The first day of May is probably a good time to consider employment action and strikes in particular. For contract drafters the concept of a “strike” can also be important. Because we often want to exclude liability for delays or default caused by strikes (and other forms of actions such as go-slows, work-to-rules, unofficial strikes, demarcation disputes or lock-outs), there matters should be considered in the preparation of commercial common law contract documents. This often means inclusion in a force major clause.

Moreover, because “acts of God” are usually construed by the courts these days as not relating to human events, in common law contracts it is critical to refer to a broad umbrella concept of force majeure and to mention the different types of employment disputes expressly. At the same time, even force majeure events will not cover circumstances and events within the reasonable control of a party (unless the parties to a contract agree otherwise). So you may want the definition to be extended:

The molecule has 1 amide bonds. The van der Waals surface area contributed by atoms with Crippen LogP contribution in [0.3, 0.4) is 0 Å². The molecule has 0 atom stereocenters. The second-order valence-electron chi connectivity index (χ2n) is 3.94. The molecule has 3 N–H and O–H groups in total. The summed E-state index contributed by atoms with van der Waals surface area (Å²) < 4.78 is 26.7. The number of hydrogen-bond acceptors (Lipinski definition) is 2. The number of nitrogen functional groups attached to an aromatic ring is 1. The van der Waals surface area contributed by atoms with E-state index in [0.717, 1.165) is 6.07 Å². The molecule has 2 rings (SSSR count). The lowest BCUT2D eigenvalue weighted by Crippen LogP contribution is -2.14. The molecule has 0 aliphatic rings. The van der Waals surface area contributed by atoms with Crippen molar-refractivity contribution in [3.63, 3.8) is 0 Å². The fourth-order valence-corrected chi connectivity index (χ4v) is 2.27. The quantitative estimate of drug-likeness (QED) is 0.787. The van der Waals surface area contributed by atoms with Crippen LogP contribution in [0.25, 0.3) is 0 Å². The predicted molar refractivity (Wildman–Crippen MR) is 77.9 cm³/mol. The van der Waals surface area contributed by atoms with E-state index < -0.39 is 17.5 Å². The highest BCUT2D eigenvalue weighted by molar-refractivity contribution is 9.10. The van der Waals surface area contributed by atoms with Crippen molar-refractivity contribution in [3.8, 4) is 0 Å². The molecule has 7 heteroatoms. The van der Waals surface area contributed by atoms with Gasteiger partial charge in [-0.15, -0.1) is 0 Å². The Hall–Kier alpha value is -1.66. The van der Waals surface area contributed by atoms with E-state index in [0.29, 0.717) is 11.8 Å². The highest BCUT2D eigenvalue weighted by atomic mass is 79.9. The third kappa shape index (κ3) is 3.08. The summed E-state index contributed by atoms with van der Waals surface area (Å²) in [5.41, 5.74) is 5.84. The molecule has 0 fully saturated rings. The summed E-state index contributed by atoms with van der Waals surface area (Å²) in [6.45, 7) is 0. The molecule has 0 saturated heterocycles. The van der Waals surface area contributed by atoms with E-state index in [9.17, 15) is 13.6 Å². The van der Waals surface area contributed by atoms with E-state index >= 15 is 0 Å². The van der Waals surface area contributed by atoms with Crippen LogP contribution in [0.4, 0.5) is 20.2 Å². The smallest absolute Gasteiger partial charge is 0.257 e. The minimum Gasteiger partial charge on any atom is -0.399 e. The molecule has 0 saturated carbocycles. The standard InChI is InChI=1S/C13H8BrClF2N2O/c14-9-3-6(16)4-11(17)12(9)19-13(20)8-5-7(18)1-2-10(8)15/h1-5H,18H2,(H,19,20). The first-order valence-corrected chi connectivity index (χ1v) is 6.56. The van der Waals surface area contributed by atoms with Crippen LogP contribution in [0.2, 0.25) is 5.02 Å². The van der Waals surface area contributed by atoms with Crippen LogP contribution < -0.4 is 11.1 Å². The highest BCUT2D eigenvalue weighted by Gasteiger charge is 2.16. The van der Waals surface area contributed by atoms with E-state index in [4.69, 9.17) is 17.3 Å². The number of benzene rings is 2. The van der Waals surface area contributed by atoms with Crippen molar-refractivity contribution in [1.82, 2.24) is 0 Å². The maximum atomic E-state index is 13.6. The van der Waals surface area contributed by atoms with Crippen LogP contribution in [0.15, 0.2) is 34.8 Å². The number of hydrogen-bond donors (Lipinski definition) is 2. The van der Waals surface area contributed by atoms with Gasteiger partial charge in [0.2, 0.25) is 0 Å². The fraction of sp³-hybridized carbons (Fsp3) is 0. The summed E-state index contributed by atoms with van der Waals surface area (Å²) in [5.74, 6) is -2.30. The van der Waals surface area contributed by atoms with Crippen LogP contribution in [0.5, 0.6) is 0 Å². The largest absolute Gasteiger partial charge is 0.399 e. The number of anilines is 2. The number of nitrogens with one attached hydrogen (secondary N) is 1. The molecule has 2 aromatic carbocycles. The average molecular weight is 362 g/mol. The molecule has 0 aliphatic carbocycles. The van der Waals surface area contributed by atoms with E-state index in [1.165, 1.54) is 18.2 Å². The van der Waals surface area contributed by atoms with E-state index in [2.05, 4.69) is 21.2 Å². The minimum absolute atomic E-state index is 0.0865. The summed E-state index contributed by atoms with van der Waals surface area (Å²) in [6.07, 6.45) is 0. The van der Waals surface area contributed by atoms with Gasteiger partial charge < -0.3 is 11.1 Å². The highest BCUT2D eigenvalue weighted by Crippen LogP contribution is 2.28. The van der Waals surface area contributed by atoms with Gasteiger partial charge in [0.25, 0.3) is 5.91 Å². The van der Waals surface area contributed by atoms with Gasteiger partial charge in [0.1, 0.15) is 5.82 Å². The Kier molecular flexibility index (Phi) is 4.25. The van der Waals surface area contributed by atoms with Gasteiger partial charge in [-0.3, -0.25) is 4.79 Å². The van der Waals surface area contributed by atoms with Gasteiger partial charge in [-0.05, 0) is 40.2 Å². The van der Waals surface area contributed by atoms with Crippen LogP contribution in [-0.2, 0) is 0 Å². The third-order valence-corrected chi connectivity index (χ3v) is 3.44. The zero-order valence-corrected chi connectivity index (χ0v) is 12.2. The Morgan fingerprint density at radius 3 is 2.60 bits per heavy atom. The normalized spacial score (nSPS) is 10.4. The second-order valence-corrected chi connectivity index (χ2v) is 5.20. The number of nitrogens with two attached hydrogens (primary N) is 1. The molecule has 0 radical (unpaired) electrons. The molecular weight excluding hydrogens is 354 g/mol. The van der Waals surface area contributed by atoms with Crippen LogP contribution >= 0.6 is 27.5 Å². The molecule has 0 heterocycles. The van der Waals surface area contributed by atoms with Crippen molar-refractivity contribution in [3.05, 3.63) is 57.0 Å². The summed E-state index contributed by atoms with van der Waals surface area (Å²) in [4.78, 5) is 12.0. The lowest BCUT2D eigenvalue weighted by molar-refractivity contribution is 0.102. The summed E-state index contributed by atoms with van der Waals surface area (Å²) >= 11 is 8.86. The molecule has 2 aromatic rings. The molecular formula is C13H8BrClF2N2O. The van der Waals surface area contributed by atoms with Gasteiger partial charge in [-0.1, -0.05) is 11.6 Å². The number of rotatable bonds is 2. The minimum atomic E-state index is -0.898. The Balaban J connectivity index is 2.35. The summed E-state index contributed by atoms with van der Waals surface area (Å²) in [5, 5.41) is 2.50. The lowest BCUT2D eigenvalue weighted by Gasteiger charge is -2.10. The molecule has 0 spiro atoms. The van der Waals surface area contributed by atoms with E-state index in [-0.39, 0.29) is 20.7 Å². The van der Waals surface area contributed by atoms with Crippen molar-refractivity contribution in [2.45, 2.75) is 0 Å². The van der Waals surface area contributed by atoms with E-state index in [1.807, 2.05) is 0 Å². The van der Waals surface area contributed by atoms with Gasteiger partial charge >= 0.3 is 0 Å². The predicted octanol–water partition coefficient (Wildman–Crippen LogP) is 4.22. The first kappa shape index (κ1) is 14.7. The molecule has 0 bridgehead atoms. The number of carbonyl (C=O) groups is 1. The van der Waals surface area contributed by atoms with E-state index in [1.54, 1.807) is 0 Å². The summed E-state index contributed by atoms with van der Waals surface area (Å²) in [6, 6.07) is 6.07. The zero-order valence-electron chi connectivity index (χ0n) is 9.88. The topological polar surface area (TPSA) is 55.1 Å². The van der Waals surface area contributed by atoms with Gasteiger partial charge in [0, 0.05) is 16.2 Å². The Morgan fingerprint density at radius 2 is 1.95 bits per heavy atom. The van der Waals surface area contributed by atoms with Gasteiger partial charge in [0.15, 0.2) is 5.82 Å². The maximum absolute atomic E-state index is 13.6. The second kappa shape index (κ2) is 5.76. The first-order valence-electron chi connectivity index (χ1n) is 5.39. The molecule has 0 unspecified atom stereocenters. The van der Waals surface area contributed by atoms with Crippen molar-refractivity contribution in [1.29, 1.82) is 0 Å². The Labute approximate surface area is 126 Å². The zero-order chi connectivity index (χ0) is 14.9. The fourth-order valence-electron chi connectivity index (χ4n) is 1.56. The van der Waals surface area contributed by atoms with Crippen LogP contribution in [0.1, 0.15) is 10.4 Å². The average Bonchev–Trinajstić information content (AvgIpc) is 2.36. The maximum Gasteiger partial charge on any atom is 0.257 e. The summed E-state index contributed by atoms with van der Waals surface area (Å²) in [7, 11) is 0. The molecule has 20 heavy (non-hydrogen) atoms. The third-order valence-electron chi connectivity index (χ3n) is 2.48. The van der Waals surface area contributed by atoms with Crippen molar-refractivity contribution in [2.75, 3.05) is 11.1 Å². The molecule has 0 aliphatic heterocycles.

“Event of Force Majeure shall include, but is not limited to … any employment disputes of any kind whatsoever such as, without limitation, go-slows, work-to-rules, unofficial strikes, demarcation disputes, strikes, even in cases where such disputes or actions are of a local nature or affect only the Supplier or  take place only at the premises, property or affect only employees of the Supplier.”